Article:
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    Australian Bill Would Force Companies to Give Cops, Spy Agencies Users’ Data

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    A bill introduced in Australia for public consultation increases penalties companies could face for refusing to cooperate with law enforcement and spy agency requests for people’s data by imposing 10-year prison sentences on those who balk, though it’s not clear who specifically in corporate structures would ultimately pay the price.

    The legislation, the Assistance and Access bill, would create a new type of warrant for searching people's devices. It would serve as more of a "side gate" than a "back door" when it comes to encryption, ABC Australia reports.

    "This bill is part of a swathe of legislation in recent years which places a very high level of penalties on third parties who may or may not be complicit, or even involved, in matters under investigation," Paul Wallis, op-ed editor at large at Digital Journal, told Sputnik News. "Meanwhile, a lot of it seems more like a chance to impose penalties rather than actually achieve any worthwhile goals to stop crime and terrorism."

    Instead of breaking encryptions to access communications, authorities would simply intercept them.

    The new type of warrant would also allow police to read messages before the device encrypts them.

    "This bill, reading the basics, seems to assume that de-encryption and access powers will solve everything. It won't, and it can't. Encryption is only part of the story, unless you're dealing with remarkably stupid, verbose criminals and terrorists," Wallis said. "Any intelligence operative would agree that it's naive to assume that 'information' necessarily has any real value at all, let alone build new jails because some of it might have value."

    It would also force compliance from communication service providers, device vendors and app makers as long as they are connected to Australia.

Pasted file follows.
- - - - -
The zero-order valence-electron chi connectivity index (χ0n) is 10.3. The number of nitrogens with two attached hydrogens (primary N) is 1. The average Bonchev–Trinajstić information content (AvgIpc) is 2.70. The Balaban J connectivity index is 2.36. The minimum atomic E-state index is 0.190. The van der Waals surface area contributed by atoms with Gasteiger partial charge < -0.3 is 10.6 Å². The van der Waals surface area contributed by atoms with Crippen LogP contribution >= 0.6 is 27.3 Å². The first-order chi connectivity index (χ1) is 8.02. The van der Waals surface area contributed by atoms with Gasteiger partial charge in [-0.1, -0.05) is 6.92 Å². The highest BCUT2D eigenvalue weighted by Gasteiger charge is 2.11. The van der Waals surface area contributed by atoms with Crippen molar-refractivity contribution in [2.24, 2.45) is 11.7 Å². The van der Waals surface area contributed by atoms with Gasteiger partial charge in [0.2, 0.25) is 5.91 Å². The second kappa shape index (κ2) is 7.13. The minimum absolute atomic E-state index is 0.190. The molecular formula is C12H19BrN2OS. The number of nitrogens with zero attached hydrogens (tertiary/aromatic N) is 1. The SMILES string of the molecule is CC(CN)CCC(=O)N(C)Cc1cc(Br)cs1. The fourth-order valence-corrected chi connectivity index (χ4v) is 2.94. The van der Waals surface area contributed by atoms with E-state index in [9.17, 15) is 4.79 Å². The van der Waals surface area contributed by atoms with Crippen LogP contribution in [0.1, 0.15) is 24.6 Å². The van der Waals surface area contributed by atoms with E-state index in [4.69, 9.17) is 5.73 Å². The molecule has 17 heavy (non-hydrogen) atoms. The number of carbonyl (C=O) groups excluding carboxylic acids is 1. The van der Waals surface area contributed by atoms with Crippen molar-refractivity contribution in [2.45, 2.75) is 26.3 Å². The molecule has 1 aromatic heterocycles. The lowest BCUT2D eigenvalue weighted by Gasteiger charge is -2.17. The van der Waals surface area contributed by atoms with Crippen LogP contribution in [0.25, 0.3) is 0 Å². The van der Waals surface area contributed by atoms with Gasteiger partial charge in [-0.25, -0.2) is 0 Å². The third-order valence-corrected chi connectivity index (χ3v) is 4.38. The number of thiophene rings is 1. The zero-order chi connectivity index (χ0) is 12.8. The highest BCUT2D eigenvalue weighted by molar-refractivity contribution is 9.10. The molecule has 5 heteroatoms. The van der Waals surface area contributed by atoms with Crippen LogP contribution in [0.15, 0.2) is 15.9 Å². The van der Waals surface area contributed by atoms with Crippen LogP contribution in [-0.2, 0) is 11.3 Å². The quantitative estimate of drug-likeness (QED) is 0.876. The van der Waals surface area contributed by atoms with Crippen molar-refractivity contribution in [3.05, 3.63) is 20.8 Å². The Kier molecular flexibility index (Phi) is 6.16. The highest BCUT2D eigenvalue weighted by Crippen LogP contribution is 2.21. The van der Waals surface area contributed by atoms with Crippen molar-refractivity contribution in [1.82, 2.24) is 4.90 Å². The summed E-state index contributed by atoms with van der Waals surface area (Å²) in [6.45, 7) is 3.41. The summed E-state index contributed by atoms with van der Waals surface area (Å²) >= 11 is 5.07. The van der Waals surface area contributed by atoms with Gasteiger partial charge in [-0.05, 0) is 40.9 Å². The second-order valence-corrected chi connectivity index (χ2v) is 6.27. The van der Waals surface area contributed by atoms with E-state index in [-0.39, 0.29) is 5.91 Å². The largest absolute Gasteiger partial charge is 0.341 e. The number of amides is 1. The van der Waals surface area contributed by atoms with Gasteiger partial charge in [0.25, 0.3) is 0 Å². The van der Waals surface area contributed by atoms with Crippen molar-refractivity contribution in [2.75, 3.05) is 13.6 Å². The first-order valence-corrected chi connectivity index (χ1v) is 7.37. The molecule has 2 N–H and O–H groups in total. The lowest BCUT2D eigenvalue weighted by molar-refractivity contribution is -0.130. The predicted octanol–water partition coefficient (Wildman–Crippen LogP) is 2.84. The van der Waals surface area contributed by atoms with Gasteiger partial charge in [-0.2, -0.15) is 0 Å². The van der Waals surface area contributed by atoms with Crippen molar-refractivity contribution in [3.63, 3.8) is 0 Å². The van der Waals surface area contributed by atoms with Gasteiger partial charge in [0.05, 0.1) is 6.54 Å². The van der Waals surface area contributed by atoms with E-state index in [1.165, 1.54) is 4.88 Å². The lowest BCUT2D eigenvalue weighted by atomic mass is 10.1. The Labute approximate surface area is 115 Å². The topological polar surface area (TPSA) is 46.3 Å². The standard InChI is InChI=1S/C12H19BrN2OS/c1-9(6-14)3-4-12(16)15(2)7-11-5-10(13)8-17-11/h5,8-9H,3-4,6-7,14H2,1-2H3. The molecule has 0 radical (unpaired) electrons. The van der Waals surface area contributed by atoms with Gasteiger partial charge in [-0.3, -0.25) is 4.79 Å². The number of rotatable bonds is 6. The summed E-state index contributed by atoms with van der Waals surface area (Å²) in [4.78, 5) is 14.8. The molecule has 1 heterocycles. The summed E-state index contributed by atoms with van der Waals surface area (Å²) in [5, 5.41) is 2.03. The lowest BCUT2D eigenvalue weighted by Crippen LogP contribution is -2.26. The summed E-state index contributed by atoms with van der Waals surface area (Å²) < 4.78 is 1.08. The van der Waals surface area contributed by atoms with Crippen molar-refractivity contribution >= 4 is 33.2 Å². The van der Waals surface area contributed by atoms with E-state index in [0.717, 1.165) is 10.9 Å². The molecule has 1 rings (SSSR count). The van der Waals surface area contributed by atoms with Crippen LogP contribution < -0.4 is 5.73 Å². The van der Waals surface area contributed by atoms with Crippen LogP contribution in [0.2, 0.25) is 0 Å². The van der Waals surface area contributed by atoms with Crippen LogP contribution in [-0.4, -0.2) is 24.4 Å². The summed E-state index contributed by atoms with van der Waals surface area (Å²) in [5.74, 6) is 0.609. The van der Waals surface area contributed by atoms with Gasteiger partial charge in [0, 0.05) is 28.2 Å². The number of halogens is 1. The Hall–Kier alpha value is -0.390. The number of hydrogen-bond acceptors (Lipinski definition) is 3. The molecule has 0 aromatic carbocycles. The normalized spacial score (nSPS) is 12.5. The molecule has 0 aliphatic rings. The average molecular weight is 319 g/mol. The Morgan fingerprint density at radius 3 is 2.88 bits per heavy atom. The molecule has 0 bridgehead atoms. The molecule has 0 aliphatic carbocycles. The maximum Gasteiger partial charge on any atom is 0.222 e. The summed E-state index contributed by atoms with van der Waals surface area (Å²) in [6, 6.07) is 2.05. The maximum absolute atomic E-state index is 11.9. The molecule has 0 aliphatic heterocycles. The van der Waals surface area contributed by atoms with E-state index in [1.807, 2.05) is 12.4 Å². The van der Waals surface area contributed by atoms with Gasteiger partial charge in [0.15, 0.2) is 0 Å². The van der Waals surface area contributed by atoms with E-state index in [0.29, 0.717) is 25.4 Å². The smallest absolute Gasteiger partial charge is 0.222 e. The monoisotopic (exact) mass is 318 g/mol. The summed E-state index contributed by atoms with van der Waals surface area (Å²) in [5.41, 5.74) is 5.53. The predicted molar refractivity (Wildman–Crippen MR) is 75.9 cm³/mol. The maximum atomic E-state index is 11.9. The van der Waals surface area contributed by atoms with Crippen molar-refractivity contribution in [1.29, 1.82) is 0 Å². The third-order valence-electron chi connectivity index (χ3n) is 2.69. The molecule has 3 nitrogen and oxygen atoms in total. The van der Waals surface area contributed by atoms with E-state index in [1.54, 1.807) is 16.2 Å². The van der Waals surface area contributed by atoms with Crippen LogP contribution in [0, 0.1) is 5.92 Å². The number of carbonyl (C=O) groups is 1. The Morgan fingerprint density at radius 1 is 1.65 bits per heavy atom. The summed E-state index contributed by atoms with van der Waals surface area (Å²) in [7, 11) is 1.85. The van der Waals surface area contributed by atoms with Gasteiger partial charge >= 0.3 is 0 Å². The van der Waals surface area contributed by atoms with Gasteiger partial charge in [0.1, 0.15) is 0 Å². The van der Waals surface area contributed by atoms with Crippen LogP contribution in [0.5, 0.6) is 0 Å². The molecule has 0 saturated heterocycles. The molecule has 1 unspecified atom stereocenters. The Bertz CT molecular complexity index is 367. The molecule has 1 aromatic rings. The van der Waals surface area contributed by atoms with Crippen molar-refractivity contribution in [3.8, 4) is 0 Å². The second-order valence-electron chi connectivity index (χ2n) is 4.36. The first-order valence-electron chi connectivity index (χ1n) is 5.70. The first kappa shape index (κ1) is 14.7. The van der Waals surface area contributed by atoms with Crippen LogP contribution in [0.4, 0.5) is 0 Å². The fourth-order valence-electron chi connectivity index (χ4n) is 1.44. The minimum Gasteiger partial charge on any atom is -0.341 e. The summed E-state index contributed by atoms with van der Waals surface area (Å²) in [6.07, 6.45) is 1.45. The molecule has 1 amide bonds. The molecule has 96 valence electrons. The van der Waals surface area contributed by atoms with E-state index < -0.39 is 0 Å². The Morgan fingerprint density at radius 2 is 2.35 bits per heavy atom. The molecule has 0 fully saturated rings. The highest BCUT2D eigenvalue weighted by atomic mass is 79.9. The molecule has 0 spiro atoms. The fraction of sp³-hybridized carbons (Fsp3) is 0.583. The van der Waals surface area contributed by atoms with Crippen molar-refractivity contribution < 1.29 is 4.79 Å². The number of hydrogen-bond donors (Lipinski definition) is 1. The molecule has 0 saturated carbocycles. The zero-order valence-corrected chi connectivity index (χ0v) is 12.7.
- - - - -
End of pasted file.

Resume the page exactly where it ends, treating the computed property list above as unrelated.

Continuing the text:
Telecommunication companies would have to hand over their decryption keys. If the suspect holds the decryption key themselves, the bill would force the company to create new capabilities to allow authorities access to the target's information — in other words, vulnerabilities. 

    "People could be jailed for failure to jump through hoops to provide useless non-information, as this bill stands," Wallis told Sputnik News. "Innocent people could be forced to provide information, simply because the investigation picked the wrong people, with no legal comeback; judicial oversight and maintaining a rational perspective on the enforcement side are required, and they don't seem to be in this bill."

    Privacy advocates and industry groups are equally up in arms over the legislation. Digital Industry Group, a nonprofit advocacy organization that represents Facebook, Google, Microsoft and Twitter, put out a statement saying the bill could have "devastating implications."

    "The reality is that creating security vulnerabilities, even if they are built to combat crime, leaves us all open to attack from criminals," Nicole Buskiewicz, Digital Industry Group's managing director, said.

    "It looks very like political grandstanding, being tougher than everyone else," Wallis told Sputnik News. The bill is "childish," "wrong" and "should go back to daycare for re-assessment," he added.

    Related:

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    Encryption is Dead: China Performs Quantum Messaging Over Longer Distances
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    Don't Crack It, Just Hack It: How German Cops Plan to Avoid Encryption
    'Like Banning Mathematics': Attempts to Stop Text Encryption Fall on Deaf Ears
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    backdoor encryption access, encryption, crime, spying, terrorism, privacy
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